Purism has finalized the specifications for the Librem 5 development kit and will be placing all the component parts order and fabrication run the first week of June 2018. If you want to have early access to the hardware that will serve as the platform for the Librem 5 phone, you must place your dev kit order before June 1st, 2018. The price for the development kit is now $399, up from the early-bird pricing that was in effect during the campaign and until today. The dev kit is a small batch, “limited edition” product. After this batch, we are not planning for a second run (as the production of the phone itself will replace the dev kit in 2019).
  • Top 3 mobile phones
    When purchasing a new mobile phone, there are hundreds of models to choose from and, there are dozens of “excellent” or top-rated brands to consider. Therefore, it can be difficult to know what you are getting. Buying the phone upfront, on contract or buying a smartphone on finance are all options that need to be considered too. If you are ready to invest in a new smartphone consider these three models. Galaxy S9 Plus. This phone by Samsung is sleek, elegant, has a vibrant screen, resolution and excellent fingerprint scanner. The curved edges give it a distinct look and style. It is the Plus model, so has a huge touchscreen which is extremely intuitive. Quality speakers, outdoor body/casing and internal functionality make it a top-choice for a new smartphone.
  • De-Googling my phone, reloaded
    In this area the situation is now much happier than my first post indicated. As promised I used trainline.eu for booking some tickets (both for Deutsche Bahn and also on Thalys), and indeed this does a fine job. Same price, European rebate cards like BahnCard 50 are supported, and being able to book with a lot of European train services with just one provider is really neat. However, I’m missing a lot of DB navigator’s great features: realtime information and alternatives, seat selection, car position indicator, regional tariffs, or things like “Länderticket”. Fortunately it turns out that DB Navigator works just great with a trick: Disable the “Karte anzeigen” option in the menu, and it will immediately stop complaining about missing Play Services after each action. Also, logging in with your DB account never finishes, but after terminating and restarting the app you are logged in and everything works fine. That might be a “regular” bug or just a side effect without Play Services.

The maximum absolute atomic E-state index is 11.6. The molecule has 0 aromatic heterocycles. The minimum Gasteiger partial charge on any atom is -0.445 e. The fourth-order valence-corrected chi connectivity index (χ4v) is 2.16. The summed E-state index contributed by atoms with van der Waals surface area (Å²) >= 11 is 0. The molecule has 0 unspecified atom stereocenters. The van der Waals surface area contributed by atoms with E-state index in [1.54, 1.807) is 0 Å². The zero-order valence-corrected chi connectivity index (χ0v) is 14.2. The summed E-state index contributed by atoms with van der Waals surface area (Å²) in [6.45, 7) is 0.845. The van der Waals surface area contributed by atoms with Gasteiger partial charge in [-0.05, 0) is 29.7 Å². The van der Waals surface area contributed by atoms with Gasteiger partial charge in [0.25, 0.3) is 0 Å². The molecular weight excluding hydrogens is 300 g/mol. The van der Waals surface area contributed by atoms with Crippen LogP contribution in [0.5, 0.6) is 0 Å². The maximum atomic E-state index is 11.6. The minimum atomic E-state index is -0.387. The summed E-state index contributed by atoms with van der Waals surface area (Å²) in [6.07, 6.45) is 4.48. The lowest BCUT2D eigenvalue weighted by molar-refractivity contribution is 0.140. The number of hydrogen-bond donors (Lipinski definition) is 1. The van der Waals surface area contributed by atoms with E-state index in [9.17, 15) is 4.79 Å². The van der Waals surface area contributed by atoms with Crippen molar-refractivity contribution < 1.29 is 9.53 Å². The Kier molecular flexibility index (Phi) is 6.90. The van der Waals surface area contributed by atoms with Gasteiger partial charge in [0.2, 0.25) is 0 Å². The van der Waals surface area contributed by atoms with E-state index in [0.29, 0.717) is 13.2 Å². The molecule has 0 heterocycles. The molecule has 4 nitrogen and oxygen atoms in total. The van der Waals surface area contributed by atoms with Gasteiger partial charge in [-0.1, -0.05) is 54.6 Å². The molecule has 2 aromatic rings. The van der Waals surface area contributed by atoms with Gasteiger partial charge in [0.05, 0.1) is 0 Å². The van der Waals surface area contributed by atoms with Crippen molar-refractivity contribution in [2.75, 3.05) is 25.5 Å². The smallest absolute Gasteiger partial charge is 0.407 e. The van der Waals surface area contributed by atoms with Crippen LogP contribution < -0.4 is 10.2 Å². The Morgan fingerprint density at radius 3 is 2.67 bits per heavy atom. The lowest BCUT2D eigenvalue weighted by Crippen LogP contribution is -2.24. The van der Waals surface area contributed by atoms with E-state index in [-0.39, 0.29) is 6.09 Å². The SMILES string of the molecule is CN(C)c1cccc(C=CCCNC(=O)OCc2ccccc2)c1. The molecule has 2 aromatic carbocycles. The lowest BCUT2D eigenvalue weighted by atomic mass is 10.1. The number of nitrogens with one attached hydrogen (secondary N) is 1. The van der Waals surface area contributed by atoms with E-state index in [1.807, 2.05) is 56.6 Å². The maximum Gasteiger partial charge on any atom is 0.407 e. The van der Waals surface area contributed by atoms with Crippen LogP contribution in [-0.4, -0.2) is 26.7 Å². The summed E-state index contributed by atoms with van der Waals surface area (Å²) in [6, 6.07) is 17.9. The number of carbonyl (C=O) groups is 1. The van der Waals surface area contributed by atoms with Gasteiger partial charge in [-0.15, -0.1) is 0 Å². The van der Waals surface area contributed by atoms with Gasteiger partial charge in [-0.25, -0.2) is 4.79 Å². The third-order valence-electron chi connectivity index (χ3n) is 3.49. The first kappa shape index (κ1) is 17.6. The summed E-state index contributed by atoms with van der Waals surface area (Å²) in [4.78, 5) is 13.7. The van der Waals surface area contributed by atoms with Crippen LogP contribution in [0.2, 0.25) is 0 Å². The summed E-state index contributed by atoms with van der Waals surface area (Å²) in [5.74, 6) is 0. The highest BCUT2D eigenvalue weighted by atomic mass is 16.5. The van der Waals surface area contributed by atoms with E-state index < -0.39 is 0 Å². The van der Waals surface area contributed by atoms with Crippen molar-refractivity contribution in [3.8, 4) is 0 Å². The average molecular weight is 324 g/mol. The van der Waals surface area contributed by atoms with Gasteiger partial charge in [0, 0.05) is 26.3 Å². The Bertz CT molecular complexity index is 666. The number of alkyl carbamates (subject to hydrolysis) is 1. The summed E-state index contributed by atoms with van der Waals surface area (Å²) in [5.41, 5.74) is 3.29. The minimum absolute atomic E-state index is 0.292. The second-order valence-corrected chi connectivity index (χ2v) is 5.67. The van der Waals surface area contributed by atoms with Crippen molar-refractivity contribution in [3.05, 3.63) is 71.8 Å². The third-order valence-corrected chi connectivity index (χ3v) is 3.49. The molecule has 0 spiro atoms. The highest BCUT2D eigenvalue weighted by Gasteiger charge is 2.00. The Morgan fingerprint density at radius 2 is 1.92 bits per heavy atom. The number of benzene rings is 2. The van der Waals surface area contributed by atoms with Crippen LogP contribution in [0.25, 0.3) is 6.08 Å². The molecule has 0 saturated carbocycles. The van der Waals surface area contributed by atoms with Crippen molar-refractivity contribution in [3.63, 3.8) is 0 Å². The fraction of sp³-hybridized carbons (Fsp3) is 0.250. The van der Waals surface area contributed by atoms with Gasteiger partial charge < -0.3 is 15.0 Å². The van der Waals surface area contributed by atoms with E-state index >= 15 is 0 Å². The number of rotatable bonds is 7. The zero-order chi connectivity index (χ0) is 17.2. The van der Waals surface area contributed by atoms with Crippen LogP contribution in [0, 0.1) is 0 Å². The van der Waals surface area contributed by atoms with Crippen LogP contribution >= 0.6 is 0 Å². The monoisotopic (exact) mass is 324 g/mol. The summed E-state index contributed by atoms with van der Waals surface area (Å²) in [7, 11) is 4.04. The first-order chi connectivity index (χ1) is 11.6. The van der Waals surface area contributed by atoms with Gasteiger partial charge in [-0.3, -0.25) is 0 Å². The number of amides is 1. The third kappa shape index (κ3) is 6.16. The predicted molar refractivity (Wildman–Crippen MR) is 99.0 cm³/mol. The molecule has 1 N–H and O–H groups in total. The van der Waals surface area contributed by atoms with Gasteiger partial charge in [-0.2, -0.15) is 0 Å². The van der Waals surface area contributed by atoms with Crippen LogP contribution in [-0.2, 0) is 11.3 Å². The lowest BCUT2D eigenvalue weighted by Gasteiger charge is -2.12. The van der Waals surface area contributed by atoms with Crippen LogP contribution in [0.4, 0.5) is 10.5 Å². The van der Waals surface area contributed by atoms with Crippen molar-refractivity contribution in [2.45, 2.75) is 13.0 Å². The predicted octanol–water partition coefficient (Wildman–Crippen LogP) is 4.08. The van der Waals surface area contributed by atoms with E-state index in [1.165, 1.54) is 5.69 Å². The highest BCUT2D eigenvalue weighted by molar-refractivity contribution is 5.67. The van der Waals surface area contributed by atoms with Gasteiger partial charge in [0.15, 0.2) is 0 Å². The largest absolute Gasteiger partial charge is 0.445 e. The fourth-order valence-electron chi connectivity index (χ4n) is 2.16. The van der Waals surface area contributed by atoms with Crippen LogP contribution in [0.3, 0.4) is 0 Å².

Ubuntu 18.04 Bionic Beaver - Canonical giveth, Canonical taketh

This review focuses on Ubuntu with Gnome 3 - and so I will leave my findings with the Unity desktop separate, except a single sentence: Unity is the desktop environment that 18.04 should have had, and everything else is a fallout consequence of that. So yes, Ubuntu Bionic Beaver is okay. But that's like saying paying mortgage for the rest of your life and then dying unceremoniously is okay. It's not okay. Mediocre has never been anything to strive for. EVER. Ubuntu Beaver does a few things well - and with some updates, it's also polished up some of them early turds, as I've outlined in the Kubuntu review; hint, the same is ALSO happening in Kubuntu, and we may have a presentable offering soon. Yes to media, phones, app stack, package management. But then, the network side of things should be better, resource utilization should be better, the desktop should be more usable for ordinary humans. It's ridiculous that you NEED extensions to use Gnome 3, in addition to all the hacks Canonical introduced to make the system usable. So yes, if you wanna be mediocre go for it. 7/10. If not, wait for Kubuntu or MATE to get its game together, or stick Unity onto 18.04. More to follow soon. Read more